House of Leaves
Written by Mark Z. Danielewski (2000)
Two competing stories, one a critique on a movie and the other a critique on the critique, combine in this unique and impressive cult classic novel.
CAUTION: MAY CONTAIN SPOILERS
Man, I have wanted to read House of Leaves for so damn long. I bought it years and years ago, at least a decade ago, and I have started reading it at least five times in the past. The unique style would lose me about 50-65 pages in, the meandering tale becoming just too much to keep up with in a book that truly must be read in print. When I got a Kindle Paperwhite, I feared that I may never return to HoL, knowing full well that it just wouldn’t translate onto a tiny digital screen. Thankfully, with my recent downtime, I’ve had a chance to finally dig deep into the book and follow all of its myriad threads and footnotes to complete the journey I started oh so long ago. What I found was a fascinating and unique take on modern literature critique, the over-analyzation of art through education, and the increasing desire to want to be the first to have something new to say, even if your views can hardly be supported by truth.
The two tales in House of Leaves are both very interesting, though the Navidson Record, the film critique around which the meat of the story is based, is often dry and hard to get through. It’s technical writing, the academic research into an art piece that never actually existed, and while this can certainly be a turnoff for many people who open the book for the first time, this part also contains some of the creepiest lines and most haunting notions. The second part, the story of Johnny Truant, with its typewriter font and frequent swearing, is a different novel altogether, though usually more brief and less to do with the house at the center of the story. Both stories intertwine frequently, of course, and the reader (or explorer?) finds instead two competing stories of madness and mystery, neither of which is ever fully resolved.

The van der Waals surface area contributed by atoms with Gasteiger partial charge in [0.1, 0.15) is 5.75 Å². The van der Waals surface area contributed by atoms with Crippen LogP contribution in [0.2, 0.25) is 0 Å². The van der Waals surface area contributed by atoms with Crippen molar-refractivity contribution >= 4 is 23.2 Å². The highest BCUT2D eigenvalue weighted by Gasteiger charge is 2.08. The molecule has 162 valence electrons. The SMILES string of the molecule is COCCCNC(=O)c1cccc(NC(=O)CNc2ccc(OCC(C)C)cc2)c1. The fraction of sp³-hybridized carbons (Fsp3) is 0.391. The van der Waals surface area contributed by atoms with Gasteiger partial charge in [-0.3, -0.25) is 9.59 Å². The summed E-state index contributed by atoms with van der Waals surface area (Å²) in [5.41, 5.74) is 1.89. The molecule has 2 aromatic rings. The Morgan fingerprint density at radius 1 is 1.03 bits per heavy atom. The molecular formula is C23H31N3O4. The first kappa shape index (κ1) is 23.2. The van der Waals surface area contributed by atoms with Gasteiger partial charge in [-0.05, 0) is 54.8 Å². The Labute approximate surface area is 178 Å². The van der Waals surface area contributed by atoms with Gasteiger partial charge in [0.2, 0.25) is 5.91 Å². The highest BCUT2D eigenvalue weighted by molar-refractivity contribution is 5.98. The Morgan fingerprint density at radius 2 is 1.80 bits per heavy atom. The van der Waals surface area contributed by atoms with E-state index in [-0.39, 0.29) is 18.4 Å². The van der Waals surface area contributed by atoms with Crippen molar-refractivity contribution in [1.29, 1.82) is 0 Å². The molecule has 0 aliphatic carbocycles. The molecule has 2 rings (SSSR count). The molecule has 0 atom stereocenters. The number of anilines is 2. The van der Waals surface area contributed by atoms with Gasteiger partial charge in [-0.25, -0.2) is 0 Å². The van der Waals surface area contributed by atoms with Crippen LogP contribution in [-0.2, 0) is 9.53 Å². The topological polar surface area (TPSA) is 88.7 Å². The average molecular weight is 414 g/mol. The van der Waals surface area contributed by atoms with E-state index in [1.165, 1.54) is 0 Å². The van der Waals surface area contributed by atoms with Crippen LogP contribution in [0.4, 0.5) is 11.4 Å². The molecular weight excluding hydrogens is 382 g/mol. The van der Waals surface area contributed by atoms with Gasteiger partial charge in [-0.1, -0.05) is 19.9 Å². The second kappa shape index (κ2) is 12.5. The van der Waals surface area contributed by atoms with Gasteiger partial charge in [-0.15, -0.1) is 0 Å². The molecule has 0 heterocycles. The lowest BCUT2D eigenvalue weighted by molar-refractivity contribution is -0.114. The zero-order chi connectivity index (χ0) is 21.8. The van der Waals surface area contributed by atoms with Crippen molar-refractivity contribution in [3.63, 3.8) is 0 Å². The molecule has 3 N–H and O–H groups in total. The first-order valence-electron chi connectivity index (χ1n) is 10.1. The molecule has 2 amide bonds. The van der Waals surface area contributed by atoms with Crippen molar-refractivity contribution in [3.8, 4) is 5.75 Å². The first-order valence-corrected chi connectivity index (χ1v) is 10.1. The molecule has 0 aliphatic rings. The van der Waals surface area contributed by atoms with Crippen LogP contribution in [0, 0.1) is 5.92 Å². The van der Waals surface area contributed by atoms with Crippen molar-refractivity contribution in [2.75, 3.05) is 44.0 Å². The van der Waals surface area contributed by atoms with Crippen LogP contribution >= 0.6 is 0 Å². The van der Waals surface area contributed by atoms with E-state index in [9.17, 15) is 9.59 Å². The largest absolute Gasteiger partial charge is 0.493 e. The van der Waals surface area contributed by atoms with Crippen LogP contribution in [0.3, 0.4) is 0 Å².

Reading House of Leaves is like nothing else I’ve ever experienced, and for that alone I am grateful to have been given the experience. It is a truly unique book, something that almost no other work of fiction can truly say in modern times, and it’s one that is experienced as much as its read. The wordplay is phenomenal, the fascinating asides frequently leaving the reader’s mouth agape at the punches that sometimes land. Unfortunately, my greatest critique of the book as a whole is that the final punch is only a glancing blow, the lack of true resolution preventing the book from being more than just the sum of its parts. Neither story is really finished, with almost as much left unsaid as said. The density of the book, and the clinical nature in which Danielewski writes some of the more droning sections, makes it hard to re-read in order to get the full effect. While I’m sure that every new read will lead to more discoveries and even more questions, it’s difficult to imagine wanting to put myself in the position to go through it all over again. All that being said, I don’t know that I’ve read more than a handful of books more than once, so perhaps I’m not the best person to comment on that piece of the puzzle.
All in all, I’m grateful that I was finally able to read the book. For some readers, it will no doubt induce nightmares and questions about the nature of the world around them. For others, it will lead to an internet rabbit hole, wherein they may discover entire message boards dedicated to the more obscure references and passages in the book. Still others will likely find themselves bored to tears, skipping entire chapters to get to “the good stuff.” Rest assured, it is all, indeed, good stuff; whether it will hold your interest, however, may be an entirely different story.
Who this book is for: Experimental literature fans, Supernatural (and religious?) horror lovers, People who can read upside down
Bottom line: As much experienced as read, House of Leaves is a fascinating and utterly unique tale that fully deserves its cult following. It doesn’t lend itself to a re-read, and the conclusion was not quite as final or, perhaps, brutal as I would have liked. That being said, it is well worth a read for fans of horror lit, and it’s like nothing I’ve ever seen before or since. There are some truly terrifying passages, some pieces of the book that will haunt your nightmares. There are others that will make you feel like you were back in a high school class, listening to the most boring teacher in the world drone on about nonsense for days at a time. This will either be your favorite book you’ve ever read, or you’ll throw it away within the first hour. Give it some time, though, and fully buy in, and you just might discover what’s at the end of that long hallway. Do yourself a favor, though, and buy the most updated edition you can, preferably in full color. You really need to experience the book as intended to truly appreciate the insane journey.